Saturday 17 December 2011

Countdown to Christmas: SCBWI Oxford Critique Group

The Oxford Critique Group formed about a year ago, and it’s been a rollercoaster of a year. Along the way we gained a few agents, acquired a few publishing deals (totalling 14 books!) and scored an Undiscovered Voices win. We graced several cafes, pubs and restaurants in our search for the perfect submission. We never found it. We did find members, though, and lost others; we misplaced characters and created voices. We swapped genres and switched age-ranges, ate way too much cake and had a fantastic time. Big Slushpile welcome to Teri Terry (who lives here), Nick Cross (he's back again), Paula Harrison, Tina Lemon, Nicky Thornton, Penny Schenk, Amy Butler-Greenfield and Jo Wyton. Oh wait. That's me.

Jo: Right, I’m the boss for the day.

Tina: (giggling) Yeah, right.

Jo: Oi. Less of the attitude Lemon. Ok, so why does everyone like this critique group? (If you don't like it, just don't say anything, ok? It'd only embarrass us.)

: Of course we do – we love it! This group is very kind, but also amazingly perceptive. You lift my spirits and my writing. I wouldn’t brave the M40 and the Oxford one-way system for anything less!

Teri: ...and I wouldn't brave Paula's driving for anything less! But being serious for a moment, one thing I find very useful is listening to varied opinions on both my own work and that of others. Often something bugs me without much definition, but by the time I hear a few of the others, I see why. It’s helped me hone my critical skills in my own editing.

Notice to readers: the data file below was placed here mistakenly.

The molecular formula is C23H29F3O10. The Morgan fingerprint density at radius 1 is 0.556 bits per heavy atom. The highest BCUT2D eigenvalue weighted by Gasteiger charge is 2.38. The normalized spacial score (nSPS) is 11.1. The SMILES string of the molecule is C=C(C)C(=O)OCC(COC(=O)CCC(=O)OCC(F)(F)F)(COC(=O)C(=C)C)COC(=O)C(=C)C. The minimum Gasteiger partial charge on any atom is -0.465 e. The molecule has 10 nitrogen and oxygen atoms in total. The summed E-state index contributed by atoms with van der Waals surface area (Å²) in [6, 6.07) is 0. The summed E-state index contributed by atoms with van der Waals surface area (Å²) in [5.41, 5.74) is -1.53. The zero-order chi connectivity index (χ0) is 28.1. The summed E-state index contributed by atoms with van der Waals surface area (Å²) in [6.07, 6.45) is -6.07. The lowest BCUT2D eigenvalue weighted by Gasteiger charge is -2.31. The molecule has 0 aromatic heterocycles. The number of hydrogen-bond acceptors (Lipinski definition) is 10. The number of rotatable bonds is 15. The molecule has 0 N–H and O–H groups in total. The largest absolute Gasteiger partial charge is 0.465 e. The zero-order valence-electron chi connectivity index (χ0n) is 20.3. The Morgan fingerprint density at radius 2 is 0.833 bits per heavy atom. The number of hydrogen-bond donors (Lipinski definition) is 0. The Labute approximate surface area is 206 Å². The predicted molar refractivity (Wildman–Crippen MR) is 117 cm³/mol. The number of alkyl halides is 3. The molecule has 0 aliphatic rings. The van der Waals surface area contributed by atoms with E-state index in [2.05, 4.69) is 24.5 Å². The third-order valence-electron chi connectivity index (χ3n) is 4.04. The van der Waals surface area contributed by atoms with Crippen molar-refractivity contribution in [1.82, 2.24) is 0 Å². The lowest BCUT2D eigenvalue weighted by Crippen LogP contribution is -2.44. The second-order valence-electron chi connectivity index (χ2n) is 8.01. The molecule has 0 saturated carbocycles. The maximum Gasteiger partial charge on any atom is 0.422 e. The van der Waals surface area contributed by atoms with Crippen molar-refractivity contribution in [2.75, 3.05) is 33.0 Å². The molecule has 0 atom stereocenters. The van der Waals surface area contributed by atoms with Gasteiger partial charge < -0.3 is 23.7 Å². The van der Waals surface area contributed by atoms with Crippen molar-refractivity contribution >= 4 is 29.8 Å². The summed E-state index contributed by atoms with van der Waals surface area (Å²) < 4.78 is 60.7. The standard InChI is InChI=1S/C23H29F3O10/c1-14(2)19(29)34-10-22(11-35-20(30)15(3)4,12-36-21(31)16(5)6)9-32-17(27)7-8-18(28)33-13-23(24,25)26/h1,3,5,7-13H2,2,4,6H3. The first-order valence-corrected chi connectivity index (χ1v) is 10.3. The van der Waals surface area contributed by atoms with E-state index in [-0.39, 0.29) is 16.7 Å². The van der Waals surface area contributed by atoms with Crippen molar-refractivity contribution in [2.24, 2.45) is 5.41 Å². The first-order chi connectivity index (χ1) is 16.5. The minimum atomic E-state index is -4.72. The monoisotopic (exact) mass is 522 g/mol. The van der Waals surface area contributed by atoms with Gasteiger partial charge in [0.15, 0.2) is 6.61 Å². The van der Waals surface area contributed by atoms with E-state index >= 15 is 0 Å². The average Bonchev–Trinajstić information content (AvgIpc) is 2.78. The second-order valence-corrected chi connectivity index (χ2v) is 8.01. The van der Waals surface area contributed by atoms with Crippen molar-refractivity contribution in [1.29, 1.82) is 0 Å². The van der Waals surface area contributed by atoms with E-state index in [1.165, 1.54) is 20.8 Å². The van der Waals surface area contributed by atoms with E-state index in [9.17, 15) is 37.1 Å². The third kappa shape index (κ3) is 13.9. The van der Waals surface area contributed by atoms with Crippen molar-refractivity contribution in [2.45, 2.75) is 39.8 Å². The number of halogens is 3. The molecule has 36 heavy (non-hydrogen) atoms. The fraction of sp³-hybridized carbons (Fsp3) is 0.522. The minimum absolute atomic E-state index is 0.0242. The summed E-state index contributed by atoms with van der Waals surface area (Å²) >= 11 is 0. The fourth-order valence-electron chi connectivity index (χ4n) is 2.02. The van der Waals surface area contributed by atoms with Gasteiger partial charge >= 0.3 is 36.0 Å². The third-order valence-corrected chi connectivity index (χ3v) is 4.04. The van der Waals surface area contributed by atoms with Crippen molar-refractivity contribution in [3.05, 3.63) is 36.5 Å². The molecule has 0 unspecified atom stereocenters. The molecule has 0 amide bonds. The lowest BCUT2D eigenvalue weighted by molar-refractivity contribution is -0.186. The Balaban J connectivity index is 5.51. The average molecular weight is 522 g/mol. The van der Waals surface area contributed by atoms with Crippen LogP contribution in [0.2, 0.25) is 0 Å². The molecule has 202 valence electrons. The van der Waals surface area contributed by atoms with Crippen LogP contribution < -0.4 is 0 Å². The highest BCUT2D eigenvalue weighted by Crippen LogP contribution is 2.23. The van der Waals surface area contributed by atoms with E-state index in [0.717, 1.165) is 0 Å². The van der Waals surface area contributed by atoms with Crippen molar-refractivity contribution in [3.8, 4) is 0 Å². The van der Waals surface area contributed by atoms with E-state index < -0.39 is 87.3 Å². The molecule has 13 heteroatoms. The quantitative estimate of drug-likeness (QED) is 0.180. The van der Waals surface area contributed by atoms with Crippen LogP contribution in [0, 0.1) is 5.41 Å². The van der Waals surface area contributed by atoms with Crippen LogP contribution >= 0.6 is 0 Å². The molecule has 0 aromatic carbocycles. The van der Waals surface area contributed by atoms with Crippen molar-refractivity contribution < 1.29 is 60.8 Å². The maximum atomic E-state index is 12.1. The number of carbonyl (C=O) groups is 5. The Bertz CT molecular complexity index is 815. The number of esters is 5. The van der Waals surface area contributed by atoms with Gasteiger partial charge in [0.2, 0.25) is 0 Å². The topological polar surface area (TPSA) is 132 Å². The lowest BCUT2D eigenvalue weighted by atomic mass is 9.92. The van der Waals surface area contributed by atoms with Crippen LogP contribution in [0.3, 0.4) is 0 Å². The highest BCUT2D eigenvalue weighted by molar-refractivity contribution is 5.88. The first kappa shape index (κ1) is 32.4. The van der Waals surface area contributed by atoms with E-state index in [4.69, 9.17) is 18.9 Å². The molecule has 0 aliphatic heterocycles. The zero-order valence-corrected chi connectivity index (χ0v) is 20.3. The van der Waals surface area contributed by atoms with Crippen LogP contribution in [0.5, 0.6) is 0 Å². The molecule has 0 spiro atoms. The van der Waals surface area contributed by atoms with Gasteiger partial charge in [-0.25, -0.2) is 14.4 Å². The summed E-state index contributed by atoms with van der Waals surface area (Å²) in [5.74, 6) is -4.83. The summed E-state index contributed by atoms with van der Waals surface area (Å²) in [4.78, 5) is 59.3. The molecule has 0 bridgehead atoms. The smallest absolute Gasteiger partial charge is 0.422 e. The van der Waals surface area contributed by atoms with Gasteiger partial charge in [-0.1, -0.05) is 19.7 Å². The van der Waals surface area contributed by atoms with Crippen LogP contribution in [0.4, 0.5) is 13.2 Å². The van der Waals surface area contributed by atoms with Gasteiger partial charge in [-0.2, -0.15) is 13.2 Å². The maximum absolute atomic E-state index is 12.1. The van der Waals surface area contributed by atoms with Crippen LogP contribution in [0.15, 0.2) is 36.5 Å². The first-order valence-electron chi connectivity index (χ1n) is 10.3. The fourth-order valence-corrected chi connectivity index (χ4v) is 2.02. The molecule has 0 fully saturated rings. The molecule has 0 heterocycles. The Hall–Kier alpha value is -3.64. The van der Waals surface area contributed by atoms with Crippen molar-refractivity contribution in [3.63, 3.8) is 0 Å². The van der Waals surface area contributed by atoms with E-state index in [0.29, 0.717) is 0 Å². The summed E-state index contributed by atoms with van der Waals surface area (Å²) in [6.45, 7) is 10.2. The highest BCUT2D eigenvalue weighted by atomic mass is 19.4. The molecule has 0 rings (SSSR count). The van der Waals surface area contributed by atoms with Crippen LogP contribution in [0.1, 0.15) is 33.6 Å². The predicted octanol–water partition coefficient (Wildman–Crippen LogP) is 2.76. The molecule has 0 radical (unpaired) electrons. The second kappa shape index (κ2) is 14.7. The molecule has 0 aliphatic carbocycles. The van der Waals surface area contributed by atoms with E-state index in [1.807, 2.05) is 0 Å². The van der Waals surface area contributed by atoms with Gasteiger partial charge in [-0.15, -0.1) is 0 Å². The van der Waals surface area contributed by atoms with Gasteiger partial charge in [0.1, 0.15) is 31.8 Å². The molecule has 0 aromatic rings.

Jo: I think it's helped me like that too Teri - it seems so much easier to break your own writing down when you've heard so much great discussion about a wide variety of styles. It's made me think harder about what I write in the first place too. Plus, we're based in Oxford. Too many great children's writers have lived here for there not to be something in the water!

Nick: To be honest, when Amy and I decided to kick some life into Oxford SCBWI, I envisaged we might start a friendly critique group with three or four people giving each other mutual support and writing about magical pixies. What I actually got was eight people and a phenomenal brains-trust of writers on the cusp of success. I’ve had some of the most perceptive critique I’ve ever received from the Oxford group, as well as the friendly mutual support I craved. But no magical pixies. Yet.

Paula: I might be able to help you out there, Nick! Trust me – I’m not kidding!

Nick: I was hoping my comment might tease out some magical pixie enthusiasts!

Paula: Watch it Nick! The pixies are rarely forgiving!

Teri: Really like these little pix of us by the way, Jo. Pix are like Pixies, right?

Jo: Ah, sure Teri. Of course they are. Ahem... So 2012 is the year of the pixie by the looks of things! (Mental note to self: don't mention pixies in 2012.) So why do you all think the Oxford group has worked so well?

Penny: I’m a newbie, but everyone was so welcoming! I get such thoughtful and creative feedback whenever I submit. It’s a real pleasure to read such wonderful works-in-progress and watch them develop over time. And we usually manage to have a laugh or two!

Tina: There’s no doubt that this group has made me a better writer. Critique groups are great – you just need to choose wisely! Not all critique groups are the same – luckily I found one which is perfect for me! I’m so lucky to be in one where everyone is so supportive.

Nicky: Everyone spends a lot of time and creative energy in improving other people’s work, while also miraculously finding time for their own brilliant stories!